I want to close with a posture. Tomorrow Patrick and Adam will lie down flat on their faces on the stone basilica floor as you and I pray over them, invoking the mercy of our Lord, and the intercession of our Lady, and all of the saints of the heavenly host. Earth and the heavens will be joined together in prayer—Pat and Adam—that God will give you words, his Word, in order that you will speak in us. This posture of your lying facing the earth is symbolic for the rest of your lives. You don’t lie upward so as to peer off into the heavens. Your disposition as priests—from this moment onward, from your first Mass to your last—is with your lips and your love toward the earth itself, and all who walk upon it. Our Church entrusts you to Christ so that wherever you find yourself—you as priests will be sincere speakers of wholeness and hope. You’ll love and you’ll see that all of us as God’s people are broken but wonderfully made, sinful yet most worth redeeming, doubting but hard-wired for faith, hardened yet pining for love. You’ll look at and love God’s people as his head to his body. For while you are here, for the rest of your days, you’ll speak Christ’s words in us so that we will learn to speak our words in him, to live our lives in him, to die in him, and to know one day our resurrection in him.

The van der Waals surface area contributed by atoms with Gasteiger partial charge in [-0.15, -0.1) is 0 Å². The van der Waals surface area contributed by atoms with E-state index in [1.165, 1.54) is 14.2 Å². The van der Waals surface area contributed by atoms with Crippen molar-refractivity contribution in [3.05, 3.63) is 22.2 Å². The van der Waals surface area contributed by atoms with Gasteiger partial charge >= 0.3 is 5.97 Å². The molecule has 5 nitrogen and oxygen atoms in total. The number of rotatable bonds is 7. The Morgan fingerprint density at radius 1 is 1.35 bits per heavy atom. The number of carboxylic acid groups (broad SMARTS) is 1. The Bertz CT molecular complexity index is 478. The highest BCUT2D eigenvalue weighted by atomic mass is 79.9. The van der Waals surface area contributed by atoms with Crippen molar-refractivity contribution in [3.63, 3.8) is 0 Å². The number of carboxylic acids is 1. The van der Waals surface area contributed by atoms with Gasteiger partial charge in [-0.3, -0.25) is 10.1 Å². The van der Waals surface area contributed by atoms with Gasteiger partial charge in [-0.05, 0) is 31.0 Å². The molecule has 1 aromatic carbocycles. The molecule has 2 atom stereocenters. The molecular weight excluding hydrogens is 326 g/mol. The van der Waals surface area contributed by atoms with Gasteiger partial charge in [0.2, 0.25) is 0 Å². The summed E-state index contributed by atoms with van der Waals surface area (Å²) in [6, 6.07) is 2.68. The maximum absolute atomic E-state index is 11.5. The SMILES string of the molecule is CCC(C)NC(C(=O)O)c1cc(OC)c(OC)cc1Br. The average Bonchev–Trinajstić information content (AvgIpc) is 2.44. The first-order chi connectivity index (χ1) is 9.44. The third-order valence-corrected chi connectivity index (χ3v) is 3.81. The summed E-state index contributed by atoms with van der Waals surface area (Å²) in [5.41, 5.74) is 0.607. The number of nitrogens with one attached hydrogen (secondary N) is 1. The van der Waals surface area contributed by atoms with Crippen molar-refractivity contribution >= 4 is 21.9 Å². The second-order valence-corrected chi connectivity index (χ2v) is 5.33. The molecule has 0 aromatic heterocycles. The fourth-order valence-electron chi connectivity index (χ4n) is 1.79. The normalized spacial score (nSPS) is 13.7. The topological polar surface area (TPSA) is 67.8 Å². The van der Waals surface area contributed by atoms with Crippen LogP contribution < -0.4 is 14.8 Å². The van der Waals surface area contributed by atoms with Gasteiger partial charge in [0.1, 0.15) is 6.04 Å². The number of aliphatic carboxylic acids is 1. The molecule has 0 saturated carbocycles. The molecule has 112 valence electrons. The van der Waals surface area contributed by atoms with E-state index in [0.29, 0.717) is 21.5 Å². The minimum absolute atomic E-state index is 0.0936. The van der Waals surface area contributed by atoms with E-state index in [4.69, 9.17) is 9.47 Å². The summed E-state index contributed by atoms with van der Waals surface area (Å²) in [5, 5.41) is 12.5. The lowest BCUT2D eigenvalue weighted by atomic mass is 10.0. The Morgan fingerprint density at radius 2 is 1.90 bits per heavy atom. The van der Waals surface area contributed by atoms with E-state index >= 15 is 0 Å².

God has given you, Pat and Adam, the vocation of leading us all to become the Christ whom we receive and be the Christ who we are. We, your friends and your family are not merely supporters and fans. We set you apart because we too need the words you will speak and the mercy you will give. Pat and Adam, dare for the rest of your lives to speak, to live, to bring—in a word to make real—so great a Hope.
Fr. Kevin Grove, C.S.C., professed final vows in the Congregation of Holy Cross on August 30, 2009, and then was ordained to the priesthood on April 10, 2010. After two years in parish ministry, he won one of the prestigious Gates Scholarships and went into doctoral studies in theology at Cambridge University. He is one of over a dozen Holy Cross priests in the United States Province pursuing advanced degrees to better serve as educators in the faith. Learn more about the work of Holy Cross in education, as well as hear from some of the other Holy Cross priests in advanced studies.